Yellow Belts represent everyone else on the team. They're not immersed in the details of the project and therefore don't require the same level of Six Sigma training or skill. That said, though, Yellow Belts are essential. They do apply some elements of the Six Sigma methodology as they help the Green Belt meet project goals and objectives. Yellow Belts are staff members, administrators, operations personnel and anyone else who might play a role.

Next, we'll learn about the DMAIC model for process improvement.


The Six Sigma process doesn't end with the solution -- companies have to sustain progress over the long haul.
The Six Sigma process doesn't end with the solution -- companies have to sustain progress over the long haul.
­Digital Vision/Getty Images

Process is just as important as people. Most Six Sigma teams use what is known as the DMAIC model for process improvement. DMAIC stands for:

Define opportunity


Measure performance

Analyze opportunity

Improve performance

Control performance

Let's look at each of these steps in greater detail:

Define Opportunity: A Six Sigma project starts with a very specifically defined problem. Most people are used to defining problems broadly. For example, a business owner might say that accounts receivable is a concern. But such a definition won't work in Six Sigma. A better definition states the problem in quantitative terms. The business owner in the example above could revise his problem to get it to Six Sigma standards if he said, "Thirty percent of unpaid invoices are more than 45 days past due." With his problem specifically stated, he can now make meaningful measurements.

Measure Performance: Defining the problem is just the beginning. Next comes the most time-consuming part of the DMAIC methodology: determining the characteristics that influence the behavior of your process. This is accomplished by making measurements and collecting data.

Analyze Opportunity: It's not enough, however, simply to collect data. You must analyze the data using powerful mathematics and statistical tools. When you employ those tools properly, you get a clear picture of the variation in your process -- and how to limit it. Analysis reveals whether or not a problem is real or just a random event. If the event is random, then there is no solution within the Six Sigma framework.

Improve Performance: Once it's been determined that the problem is real and not a random event, Six Sigma teams look to identify possible solutions. Solutions must be tested to see how they interact with other input variables. Ultimately, the team chooses the best solutions for implementation.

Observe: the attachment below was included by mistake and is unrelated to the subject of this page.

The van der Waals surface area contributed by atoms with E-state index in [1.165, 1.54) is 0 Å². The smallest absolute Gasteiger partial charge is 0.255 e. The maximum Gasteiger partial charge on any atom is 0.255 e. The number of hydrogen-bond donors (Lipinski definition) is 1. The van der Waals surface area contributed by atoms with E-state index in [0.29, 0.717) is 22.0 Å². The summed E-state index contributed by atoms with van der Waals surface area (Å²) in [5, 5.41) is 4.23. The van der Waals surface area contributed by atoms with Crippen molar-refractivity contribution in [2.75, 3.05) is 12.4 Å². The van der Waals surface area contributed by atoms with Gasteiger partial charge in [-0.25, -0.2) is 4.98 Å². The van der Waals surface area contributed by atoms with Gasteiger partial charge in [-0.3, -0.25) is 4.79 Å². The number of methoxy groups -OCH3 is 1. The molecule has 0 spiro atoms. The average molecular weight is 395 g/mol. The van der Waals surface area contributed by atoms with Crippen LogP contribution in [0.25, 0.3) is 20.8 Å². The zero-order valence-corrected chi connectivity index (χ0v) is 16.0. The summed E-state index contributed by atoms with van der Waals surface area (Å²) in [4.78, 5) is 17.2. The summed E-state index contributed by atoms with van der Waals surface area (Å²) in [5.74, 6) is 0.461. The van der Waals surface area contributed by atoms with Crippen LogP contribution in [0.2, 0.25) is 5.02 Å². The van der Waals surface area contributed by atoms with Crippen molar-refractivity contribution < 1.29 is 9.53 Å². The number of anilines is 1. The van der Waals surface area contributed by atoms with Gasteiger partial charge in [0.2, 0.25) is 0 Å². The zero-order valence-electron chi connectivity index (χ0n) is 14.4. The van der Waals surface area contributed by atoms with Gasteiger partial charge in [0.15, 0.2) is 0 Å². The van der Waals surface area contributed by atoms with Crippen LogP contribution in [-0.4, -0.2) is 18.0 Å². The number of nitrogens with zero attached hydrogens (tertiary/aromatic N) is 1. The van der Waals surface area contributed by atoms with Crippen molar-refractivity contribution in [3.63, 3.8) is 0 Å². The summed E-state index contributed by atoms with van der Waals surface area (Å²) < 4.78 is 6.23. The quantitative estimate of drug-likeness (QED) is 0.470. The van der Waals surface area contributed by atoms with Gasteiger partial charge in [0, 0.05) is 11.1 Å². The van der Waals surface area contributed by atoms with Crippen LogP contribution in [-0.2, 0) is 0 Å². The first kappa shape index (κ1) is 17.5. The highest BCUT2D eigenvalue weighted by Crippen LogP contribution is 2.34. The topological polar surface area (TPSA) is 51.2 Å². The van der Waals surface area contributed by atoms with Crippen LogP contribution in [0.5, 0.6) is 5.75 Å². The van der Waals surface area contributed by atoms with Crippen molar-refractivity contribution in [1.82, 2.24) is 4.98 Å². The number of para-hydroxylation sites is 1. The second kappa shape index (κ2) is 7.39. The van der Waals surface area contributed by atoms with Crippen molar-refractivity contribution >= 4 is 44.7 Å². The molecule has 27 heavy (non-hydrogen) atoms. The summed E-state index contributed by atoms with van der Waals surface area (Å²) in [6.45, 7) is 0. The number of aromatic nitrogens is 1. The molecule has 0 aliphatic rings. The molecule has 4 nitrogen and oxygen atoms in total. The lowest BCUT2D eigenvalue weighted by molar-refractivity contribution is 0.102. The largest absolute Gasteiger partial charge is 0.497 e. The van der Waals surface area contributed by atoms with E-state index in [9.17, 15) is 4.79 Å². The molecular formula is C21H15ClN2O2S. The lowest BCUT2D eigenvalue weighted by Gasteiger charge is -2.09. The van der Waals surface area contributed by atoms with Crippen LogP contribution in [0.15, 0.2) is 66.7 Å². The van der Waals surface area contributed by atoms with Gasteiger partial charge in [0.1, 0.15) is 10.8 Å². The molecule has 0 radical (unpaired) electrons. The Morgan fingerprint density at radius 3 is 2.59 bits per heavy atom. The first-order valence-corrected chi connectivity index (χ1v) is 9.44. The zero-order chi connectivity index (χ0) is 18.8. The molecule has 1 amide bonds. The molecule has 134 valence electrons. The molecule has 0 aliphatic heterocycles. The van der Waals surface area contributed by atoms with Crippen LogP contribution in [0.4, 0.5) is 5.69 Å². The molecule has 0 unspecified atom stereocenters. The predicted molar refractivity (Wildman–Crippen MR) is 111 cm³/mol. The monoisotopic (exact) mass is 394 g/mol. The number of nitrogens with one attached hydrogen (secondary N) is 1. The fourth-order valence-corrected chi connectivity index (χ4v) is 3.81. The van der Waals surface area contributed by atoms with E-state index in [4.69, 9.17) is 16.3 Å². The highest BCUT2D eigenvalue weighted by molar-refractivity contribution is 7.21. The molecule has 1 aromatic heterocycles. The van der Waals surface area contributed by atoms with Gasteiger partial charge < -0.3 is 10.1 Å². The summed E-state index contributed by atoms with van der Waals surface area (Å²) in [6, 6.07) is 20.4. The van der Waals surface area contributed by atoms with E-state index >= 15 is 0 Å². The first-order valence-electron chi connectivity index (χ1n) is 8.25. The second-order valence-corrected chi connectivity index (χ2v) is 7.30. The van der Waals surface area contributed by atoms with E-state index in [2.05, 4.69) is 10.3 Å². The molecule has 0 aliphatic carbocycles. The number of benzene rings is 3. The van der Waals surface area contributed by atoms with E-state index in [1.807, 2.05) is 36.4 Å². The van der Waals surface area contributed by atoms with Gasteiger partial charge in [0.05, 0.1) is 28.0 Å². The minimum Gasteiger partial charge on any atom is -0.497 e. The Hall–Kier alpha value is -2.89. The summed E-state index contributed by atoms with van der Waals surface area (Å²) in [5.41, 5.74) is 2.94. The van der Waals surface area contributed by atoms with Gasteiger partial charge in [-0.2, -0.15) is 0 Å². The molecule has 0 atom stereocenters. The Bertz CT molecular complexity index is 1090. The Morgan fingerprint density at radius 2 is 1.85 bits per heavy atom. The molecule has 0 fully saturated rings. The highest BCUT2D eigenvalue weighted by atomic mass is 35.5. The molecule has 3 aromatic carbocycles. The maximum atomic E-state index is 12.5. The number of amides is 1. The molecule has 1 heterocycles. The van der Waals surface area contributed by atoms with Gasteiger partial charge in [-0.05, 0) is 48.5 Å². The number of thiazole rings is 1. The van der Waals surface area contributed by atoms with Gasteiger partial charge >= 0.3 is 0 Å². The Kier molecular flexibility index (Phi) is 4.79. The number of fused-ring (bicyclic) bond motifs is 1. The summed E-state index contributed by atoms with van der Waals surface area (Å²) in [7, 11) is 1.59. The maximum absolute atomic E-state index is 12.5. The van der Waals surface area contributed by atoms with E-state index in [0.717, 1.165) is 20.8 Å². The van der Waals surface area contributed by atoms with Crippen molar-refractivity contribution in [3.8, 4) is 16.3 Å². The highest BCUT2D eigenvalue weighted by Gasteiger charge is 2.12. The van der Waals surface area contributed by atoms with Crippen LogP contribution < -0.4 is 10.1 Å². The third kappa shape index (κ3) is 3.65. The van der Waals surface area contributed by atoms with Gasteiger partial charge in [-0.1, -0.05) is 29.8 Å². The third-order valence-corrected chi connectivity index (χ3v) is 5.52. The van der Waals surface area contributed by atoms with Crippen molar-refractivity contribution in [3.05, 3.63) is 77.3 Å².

Control Performance: It might seem that the application of a solution ends the Six Sigma process, but it doesn't. To make sure a solution can be sustained over the long term, control planning is required. Control planning involves collecting quality control data and verifying measurements according to a regular schedule. This ensures that processes continue to run efficiently and deliver peak performance.

Six Sigma experts use specific methods to carry out the DMAIC model -- find out about them on the next page.­ ­

Six Sigma Tools

Image courtesy William Harris

Black and Green Belts use a variety of tools to drive quality improvements within the DMAIC model. Many of these tools have been incorporated into Six Sigma software so that the computer carries out the underlying calculations. Most can be classified into two categories: process optimization tools, which enable teams to design more efficient workflows, and statistical analysis tools, which enable teams to analyze data more effectively.

Here's an overview of some of the most important tools:


Quality Function Deployment (QFD): The QFD is used to understand customer requirements. The "deployment" part comes from the fact that quality engineers used to be deployed to customer locations to fully understand a customer's needs. Today, a physical deployment might not take place, but the idea behind the tool is still valid. Basically, the QFD identifies customer requirements and rates them on a numerical scale, with higher numbers corresponding to pressing "must-haves" and lower numbers to "nice-to-haves." Then, various design options are listed and rated on their ability to address the customer's needs. Each design option earns a score, and those with high scores become the preferred solutions to pursue.